There’s clearly a lot to discuss about “Cloud Atlas,” and it’s a film I can’t wait to really dig into. A second viewing already offers up numerous rewards, some coming from being able to spot actors in roles you may not have recognized them in, or simply being able to better appreciate a particularly resonant edit. “Cloud Atlas” manages to balance political thriller, science fiction, period drama, and slapstick comedy without ever overdoing it, and its steadfast belief in humanity’s basic goodness is uplifting in a way that very few films can manage these days. The result is a film that’s required viewing, a beautiful feat in writing, editing, directing, and acting - an unapologetic masterpiece.


Thomas Horn and Tom Hanks star in "Extremely Loud and Incredibly Close," which was directed by Stephen Daldry. The film chronicles a son dealing with the loss of his father in the 9/11 attacks. (Photo courtesy of Warner Brothers)

Since the dawn of cinema, Hollywood has been quick to exploit tragedies new and old for cinematic value, not to mention the occasional awards season boost in prestige. It wouldn’t be too difficult to amass an impressive DVD collection solely from films based on the atrocities of the Holocaust and World War II, and the period is represented almost annually in the Best Picture race. Therefore, it’s only fitting that the greatest catastrophe our generation has ever faced, Sept. 11, be mined for similar cinematic gravitas. Unfortunately, “Extremely Loud and Incredibly Close,” based on the best-selling novel by Jonathan Safran Foer, is not the film to begin addressing that horrific day, with a shamelessly manipulative, nauseatingly twee helping of Oscar bait.

From its very first scene, “Extremely Loud” launches a full-scale attack on the audience’s heartstrings, staging a fairly offensive credits sequence featuring Tom Hanks falling from one of the Twin Towers. You see, Hanks’ Thomas Schell is the father of 9-year-old Oskar (Thomas Horn), a young boy teetering on the line separating precocious and autistic (although Oskar’s voice-over informs us he was never officially diagnosed). When Oskar finds a key in his father’s closet a year after his death, the grief-stricken boy is convinced that there’s something out there that his father meant for him to find and proceeds to travel all over New York City in search of the single lock that fits his key.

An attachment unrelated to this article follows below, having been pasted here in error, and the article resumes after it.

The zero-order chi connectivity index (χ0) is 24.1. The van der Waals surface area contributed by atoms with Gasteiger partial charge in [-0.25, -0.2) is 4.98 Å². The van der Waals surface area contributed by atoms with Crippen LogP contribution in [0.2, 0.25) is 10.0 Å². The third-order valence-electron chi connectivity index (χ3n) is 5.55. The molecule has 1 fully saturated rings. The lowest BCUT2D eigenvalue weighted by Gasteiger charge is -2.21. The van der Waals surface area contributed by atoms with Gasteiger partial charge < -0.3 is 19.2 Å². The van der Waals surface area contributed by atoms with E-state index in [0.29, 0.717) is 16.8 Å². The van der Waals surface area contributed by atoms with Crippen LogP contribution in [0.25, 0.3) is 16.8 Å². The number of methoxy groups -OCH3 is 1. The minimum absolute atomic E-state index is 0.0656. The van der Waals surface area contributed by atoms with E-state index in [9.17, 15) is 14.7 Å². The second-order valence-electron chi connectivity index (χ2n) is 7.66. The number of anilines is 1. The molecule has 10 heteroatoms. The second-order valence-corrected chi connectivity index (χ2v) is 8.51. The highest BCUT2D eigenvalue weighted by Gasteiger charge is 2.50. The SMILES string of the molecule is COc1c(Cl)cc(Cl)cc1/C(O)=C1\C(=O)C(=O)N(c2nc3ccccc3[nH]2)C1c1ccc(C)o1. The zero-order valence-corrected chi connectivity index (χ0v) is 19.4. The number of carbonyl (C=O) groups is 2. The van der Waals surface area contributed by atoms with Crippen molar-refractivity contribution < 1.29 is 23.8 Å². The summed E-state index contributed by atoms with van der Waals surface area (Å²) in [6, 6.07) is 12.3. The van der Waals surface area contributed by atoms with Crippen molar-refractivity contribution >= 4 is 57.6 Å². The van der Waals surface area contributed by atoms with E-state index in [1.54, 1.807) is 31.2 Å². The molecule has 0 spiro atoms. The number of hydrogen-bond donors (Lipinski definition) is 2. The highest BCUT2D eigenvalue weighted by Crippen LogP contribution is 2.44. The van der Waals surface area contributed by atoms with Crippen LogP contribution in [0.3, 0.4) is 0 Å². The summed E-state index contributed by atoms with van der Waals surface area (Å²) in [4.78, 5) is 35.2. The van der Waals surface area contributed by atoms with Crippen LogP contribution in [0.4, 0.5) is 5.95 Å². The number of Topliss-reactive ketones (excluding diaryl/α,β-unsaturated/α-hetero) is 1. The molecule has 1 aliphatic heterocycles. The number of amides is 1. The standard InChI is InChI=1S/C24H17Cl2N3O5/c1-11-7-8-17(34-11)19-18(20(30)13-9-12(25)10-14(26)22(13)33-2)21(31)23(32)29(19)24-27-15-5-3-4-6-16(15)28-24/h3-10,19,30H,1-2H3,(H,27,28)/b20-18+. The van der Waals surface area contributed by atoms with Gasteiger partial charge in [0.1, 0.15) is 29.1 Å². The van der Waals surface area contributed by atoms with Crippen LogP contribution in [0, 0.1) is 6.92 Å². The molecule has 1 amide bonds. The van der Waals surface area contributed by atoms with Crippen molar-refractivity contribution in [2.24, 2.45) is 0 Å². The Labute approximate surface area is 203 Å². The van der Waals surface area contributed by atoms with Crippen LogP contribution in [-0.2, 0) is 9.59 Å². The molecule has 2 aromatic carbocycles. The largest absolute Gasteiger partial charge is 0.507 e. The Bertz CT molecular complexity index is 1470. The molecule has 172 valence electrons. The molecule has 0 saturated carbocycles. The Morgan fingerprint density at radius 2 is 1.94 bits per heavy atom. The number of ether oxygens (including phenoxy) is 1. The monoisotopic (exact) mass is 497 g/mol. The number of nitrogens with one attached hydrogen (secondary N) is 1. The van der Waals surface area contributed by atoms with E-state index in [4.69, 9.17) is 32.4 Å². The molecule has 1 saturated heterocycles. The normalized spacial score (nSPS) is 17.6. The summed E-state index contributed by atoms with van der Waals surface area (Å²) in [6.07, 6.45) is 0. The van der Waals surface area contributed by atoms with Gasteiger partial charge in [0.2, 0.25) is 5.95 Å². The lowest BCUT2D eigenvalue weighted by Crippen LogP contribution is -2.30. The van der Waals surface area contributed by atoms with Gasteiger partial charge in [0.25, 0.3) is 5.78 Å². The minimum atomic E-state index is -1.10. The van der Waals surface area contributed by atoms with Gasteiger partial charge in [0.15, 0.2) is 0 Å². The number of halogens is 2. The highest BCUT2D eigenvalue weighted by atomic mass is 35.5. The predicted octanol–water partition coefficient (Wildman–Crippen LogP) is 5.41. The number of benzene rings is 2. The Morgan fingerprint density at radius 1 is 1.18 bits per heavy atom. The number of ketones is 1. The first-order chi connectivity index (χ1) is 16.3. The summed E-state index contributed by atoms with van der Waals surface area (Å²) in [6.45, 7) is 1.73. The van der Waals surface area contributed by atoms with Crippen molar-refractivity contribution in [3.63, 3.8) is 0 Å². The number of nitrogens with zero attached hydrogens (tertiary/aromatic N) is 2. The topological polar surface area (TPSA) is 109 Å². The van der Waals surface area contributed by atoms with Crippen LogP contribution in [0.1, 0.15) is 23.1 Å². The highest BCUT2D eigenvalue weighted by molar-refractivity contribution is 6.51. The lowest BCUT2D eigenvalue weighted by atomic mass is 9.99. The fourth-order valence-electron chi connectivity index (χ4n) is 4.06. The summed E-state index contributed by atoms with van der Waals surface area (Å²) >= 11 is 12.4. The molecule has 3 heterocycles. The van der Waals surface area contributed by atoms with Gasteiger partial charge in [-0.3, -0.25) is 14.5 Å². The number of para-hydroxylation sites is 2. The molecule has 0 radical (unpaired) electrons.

One of the last films to attempt to wring the final bits of pathos out of the Holocaust genre is “Extremely Loud” director Stephen Daldry’s last film, “The Reader,” which was bafflingly nominated for Best Picture in 2008. Unfortunately, Daldry has just gotten better at turning up the big emotions, and “Extremely Loud” is shamelessly calculated to shake every last tear out of its audience. From a pervasive voice-over that reveals every thought running through its lead’s head, to the way the film deals out its flashbacks so its most manipulative moment (a recording of a phone call made from inside a collapsing tower) is saved for last, the film feels tailor-made to devastate at every turn.

Despite this, the film manages to be something of a bore, flabby and overlong with too many self-indulgent flourishes and detours, some more effective than others. Many of the characters Oskar encounters in his journey are relatively compelling figures, especially the mute tenant played by Max von Sydow. Sydow gives a soulful performance without dropping a line of dialogue, and the excruciating pain in his face as he listens to a tape from inside the towers is more convincing than any other element in the film. Also strong are Viola Davis and Jeffrey Wright as a couple driven apart by the tragedy.

Hanks is as affable and charming as ever, but the plot requires that his role be a strictly supporting one. It’s a shame, since Hanks usually brings a sense of play and adventure to the film that’s lacking elsewhere. Meanwhile, Sandra Bullock does her best as Oskar’s grieving mother, but much of her material is the most cloying in the film, and too many of the plot’s biggest contrivances are hung on Bullock being equally naïve and streetwise, which makes for a bit too much to swallow. Meanwhile, Horn is fairly terrible, unable to give the film momentum, genuine emotion or even likability. Oskar is shattered by his father’s death, but Horn isn’t quite equipped to express that, and instead endless voice-over spells out every bit of subtext the film could have had. Horn is mostly reduced to acting like a petulant brat, often being needlessly cruel to his mother.

The fact that films like “Extremely Loud and Incredibly Close” exist is worrisome. Sept. 11 was for many Americans one of the worst days of our lives, and done right, a film about that day can be a devastating but rewarding examination of the still-wounded American psyche. Done wrong, you have things like a CGI Tom Hanks leaping from the Twin Towers or Nicolas Cage trapped beneath their rubble as in “World Trade Center,” a reduction of everything that happened that day to a vehicle for stars looking to get some positive reinforcement. Meanwhile, honest, chilling efforts such as Paul Greengrass’ “United 93,” are underappreciated and ultimately forgotten. I shudder to think that someday, the Oscar-bait Holocaust film will be replaced by the 9/11 film, and if they’re all as calculated and soulless as this film, we are in for dark days indeed.

“Extremely Loud and Incredibly Close” tells a story that in the right context could have been effective, but by putting such a small story in the context of such a massive event, it feels not only cheap and offensive, but also like Daldry is trying to lessen the significance of what happened on Sept. 11, which is the worst thing a film like this can do.